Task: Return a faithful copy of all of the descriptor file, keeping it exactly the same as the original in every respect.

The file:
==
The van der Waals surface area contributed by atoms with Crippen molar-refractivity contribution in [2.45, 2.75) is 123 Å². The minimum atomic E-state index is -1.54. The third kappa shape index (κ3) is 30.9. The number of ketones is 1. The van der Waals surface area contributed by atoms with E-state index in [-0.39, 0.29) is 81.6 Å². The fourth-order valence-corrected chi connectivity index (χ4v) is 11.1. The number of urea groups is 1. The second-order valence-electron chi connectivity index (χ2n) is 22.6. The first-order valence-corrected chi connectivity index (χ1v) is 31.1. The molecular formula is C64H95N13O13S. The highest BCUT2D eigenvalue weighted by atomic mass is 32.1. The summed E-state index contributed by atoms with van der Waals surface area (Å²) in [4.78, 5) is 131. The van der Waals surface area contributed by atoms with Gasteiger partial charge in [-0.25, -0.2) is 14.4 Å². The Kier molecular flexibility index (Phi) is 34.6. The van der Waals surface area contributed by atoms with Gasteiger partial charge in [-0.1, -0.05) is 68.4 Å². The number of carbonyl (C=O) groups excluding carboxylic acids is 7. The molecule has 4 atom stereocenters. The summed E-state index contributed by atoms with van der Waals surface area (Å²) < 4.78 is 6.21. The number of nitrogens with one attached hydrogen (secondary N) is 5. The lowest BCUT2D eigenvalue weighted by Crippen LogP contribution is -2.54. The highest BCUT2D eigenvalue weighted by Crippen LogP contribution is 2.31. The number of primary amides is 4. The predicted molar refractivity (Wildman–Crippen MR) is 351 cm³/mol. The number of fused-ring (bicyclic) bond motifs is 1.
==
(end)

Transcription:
The van der Waals surface area contributed by atoms with Crippen molar-refractivity contribution in [2.45, 2.75) is 123 Å². The minimum atomic E-state index is -1.54. The third kappa shape index (κ3) is 30.9. The number of ketones is 1. The van der Waals surface area contributed by atoms with E-state index in [-0.39, 0.29) is 81.6 Å². The fourth-order valence-corrected chi connectivity index (χ4v) is 11.1. The number of urea groups is 1. The second-order valence-electron chi connectivity index (χ2n) is 22.6. The first-order valence-corrected chi connectivity index (χ1v) is 31.1. The molecular formula is C64H95N13O13S. The highest BCUT2D eigenvalue weighted by atomic mass is 32.1. The summed E-state index contributed by atoms with van der Waals surface area (Å²) in [4.78, 5) is 131. The van der Waals surface area contributed by atoms with Gasteiger partial charge in [-0.25, -0.2) is 14.4 Å². The Kier molecular flexibility index (Phi) is 34.6. The van der Waals surface area contributed by atoms with Gasteiger partial charge in [-0.1, -0.05) is 68.4 Å². The number of carbonyl (C=O) groups excluding carboxylic acids is 7. The molecule has 4 atom stereocenters. The summed E-state index contributed by atoms with van der Waals surface area (Å²) < 4.78 is 6.21. The number of nitrogens with one attached hydrogen (secondary N) is 5. The lowest BCUT2D eigenvalue weighted by Crippen LogP contribution is -2.54. The highest BCUT2D eigenvalue weighted by Crippen LogP contribution is 2.31. The number of primary amides is 4. The predicted molar refractivity (Wildman–Crippen MR) is 351 cm³/mol. The number of fused-ring (bicyclic) bond motifs is 1.